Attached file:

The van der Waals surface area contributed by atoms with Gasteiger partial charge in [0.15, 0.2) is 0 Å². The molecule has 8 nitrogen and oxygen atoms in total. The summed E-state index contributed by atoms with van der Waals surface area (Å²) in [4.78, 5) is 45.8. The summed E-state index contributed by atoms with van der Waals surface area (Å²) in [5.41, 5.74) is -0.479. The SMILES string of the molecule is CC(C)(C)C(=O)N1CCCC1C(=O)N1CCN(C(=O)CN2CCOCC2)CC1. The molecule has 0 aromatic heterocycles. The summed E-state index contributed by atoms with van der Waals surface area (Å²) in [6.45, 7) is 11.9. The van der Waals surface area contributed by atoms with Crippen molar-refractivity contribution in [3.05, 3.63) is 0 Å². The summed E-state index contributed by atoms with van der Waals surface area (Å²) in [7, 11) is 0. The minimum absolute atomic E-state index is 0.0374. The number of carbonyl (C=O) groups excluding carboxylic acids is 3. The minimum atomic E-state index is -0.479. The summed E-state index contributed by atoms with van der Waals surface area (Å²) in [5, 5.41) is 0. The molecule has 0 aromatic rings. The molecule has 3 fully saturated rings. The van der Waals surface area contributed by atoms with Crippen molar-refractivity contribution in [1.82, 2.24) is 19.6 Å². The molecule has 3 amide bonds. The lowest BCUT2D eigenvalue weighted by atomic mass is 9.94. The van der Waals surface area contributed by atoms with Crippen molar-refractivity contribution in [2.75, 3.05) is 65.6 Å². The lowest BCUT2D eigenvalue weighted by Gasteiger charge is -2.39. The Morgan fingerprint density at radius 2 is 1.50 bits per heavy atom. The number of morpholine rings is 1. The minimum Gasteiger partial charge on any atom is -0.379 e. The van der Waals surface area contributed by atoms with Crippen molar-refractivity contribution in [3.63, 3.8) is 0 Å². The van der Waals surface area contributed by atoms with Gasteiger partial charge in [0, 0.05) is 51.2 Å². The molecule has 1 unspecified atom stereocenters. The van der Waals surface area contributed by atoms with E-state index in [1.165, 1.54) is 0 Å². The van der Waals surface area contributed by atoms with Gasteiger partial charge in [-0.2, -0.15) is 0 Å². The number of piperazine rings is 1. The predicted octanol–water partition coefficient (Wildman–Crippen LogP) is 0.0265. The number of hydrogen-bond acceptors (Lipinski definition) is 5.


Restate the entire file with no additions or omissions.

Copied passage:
The van der Waals surface area contributed by atoms with Gasteiger partial charge in [0.15, 0.2) is 0 Å². The molecule has 8 nitrogen and oxygen atoms in total. The summed E-state index contributed by atoms with van der Waals surface area (Å²) in [4.78, 5) is 45.8. The summed E-state index contributed by atoms with van der Waals surface area (Å²) in [5.41, 5.74) is -0.479. The SMILES string of the molecule is CC(C)(C)C(=O)N1CCCC1C(=O)N1CCN(C(=O)CN2CCOCC2)CC1. The molecule has 0 aromatic heterocycles. The summed E-state index contributed by atoms with van der Waals surface area (Å²) in [6.45, 7) is 11.9. The van der Waals surface area contributed by atoms with Crippen molar-refractivity contribution in [3.05, 3.63) is 0 Å². The summed E-state index contributed by atoms with van der Waals surface area (Å²) in [7, 11) is 0. The minimum absolute atomic E-state index is 0.0374. The number of carbonyl (C=O) groups excluding carboxylic acids is 3. The minimum atomic E-state index is -0.479. The summed E-state index contributed by atoms with van der Waals surface area (Å²) in [5, 5.41) is 0. The molecule has 0 aromatic rings. The molecule has 3 fully saturated rings. The van der Waals surface area contributed by atoms with Crippen molar-refractivity contribution in [1.82, 2.24) is 19.6 Å². The molecule has 3 amide bonds. The lowest BCUT2D eigenvalue weighted by atomic mass is 9.94. The van der Waals surface area contributed by atoms with Crippen molar-refractivity contribution in [2.75, 3.05) is 65.6 Å². The lowest BCUT2D eigenvalue weighted by Gasteiger charge is -2.39. The Morgan fingerprint density at radius 2 is 1.50 bits per heavy atom. The number of morpholine rings is 1. The minimum Gasteiger partial charge on any atom is -0.379 e. The van der Waals surface area contributed by atoms with Crippen molar-refractivity contribution in [3.63, 3.8) is 0 Å². The van der Waals surface area contributed by atoms with Gasteiger partial charge in [0, 0.05) is 51.2 Å². The molecule has 1 unspecified atom stereocenters. The van der Waals surface area contributed by atoms with E-state index in [1.165, 1.54) is 0 Å². The van der Waals surface area contributed by atoms with Gasteiger partial charge in [-0.2, -0.15) is 0 Å². The number of piperazine rings is 1. The predicted octanol–water partition coefficient (Wildman–Crippen LogP) is 0.0265. The number of hydrogen-bond acceptors (Lipinski definition) is 5.